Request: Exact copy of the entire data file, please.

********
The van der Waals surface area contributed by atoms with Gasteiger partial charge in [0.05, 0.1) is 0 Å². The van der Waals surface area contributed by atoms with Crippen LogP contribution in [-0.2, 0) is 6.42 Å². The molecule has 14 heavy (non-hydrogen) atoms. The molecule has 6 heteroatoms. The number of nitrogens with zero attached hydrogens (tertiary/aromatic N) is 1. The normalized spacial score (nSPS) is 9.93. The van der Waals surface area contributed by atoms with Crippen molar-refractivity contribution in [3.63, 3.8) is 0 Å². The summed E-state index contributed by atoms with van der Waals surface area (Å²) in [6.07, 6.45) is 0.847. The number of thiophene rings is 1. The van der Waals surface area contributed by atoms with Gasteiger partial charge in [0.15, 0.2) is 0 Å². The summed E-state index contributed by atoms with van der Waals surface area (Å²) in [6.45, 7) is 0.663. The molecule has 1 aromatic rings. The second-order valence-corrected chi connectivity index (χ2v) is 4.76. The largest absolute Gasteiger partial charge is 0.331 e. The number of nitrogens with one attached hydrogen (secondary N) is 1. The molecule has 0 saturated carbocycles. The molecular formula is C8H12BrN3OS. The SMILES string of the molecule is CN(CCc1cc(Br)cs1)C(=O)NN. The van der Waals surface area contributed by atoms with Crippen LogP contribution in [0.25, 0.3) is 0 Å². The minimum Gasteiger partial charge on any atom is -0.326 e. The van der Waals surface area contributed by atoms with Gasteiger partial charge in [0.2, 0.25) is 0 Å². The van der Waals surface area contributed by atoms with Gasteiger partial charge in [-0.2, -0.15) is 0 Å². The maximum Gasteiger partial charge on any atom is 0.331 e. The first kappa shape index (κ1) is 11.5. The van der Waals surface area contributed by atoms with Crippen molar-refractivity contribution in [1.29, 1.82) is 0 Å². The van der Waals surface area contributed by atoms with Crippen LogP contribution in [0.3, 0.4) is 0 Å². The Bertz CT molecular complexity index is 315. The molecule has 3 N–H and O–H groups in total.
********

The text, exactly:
The van der Waals surface area contributed by atoms with Gasteiger partial charge in [0.05, 0.1) is 0 Å². The van der Waals surface area contributed by atoms with Crippen LogP contribution in [-0.2, 0) is 6.42 Å². The molecule has 14 heavy (non-hydrogen) atoms. The molecule has 6 heteroatoms. The number of nitrogens with zero attached hydrogens (tertiary/aromatic N) is 1. The normalized spacial score (nSPS) is 9.93. The van der Waals surface area contributed by atoms with Crippen molar-refractivity contribution in [3.63, 3.8) is 0 Å². The summed E-state index contributed by atoms with van der Waals surface area (Å²) in [6.07, 6.45) is 0.847. The number of thiophene rings is 1. The van der Waals surface area contributed by atoms with Gasteiger partial charge in [0.15, 0.2) is 0 Å². The summed E-state index contributed by atoms with van der Waals surface area (Å²) in [6.45, 7) is 0.663. The molecule has 1 aromatic rings. The second-order valence-corrected chi connectivity index (χ2v) is 4.76. The largest absolute Gasteiger partial charge is 0.331 e. The number of nitrogens with one attached hydrogen (secondary N) is 1. The molecule has 0 saturated carbocycles. The molecular formula is C8H12BrN3OS. The SMILES string of the molecule is CN(CCc1cc(Br)cs1)C(=O)NN. The van der Waals surface area contributed by atoms with Crippen LogP contribution in [0.25, 0.3) is 0 Å². The minimum Gasteiger partial charge on any atom is -0.326 e. The van der Waals surface area contributed by atoms with Gasteiger partial charge in [0.2, 0.25) is 0 Å². The van der Waals surface area contributed by atoms with Gasteiger partial charge in [-0.2, -0.15) is 0 Å². The maximum Gasteiger partial charge on any atom is 0.331 e. The first kappa shape index (κ1) is 11.5. The van der Waals surface area contributed by atoms with Crippen molar-refractivity contribution in [1.29, 1.82) is 0 Å². The van der Waals surface area contributed by atoms with Crippen LogP contribution in [0.3, 0.4) is 0 Å². The Bertz CT molecular complexity index is 315. The molecule has 3 N–H and O–H groups in total.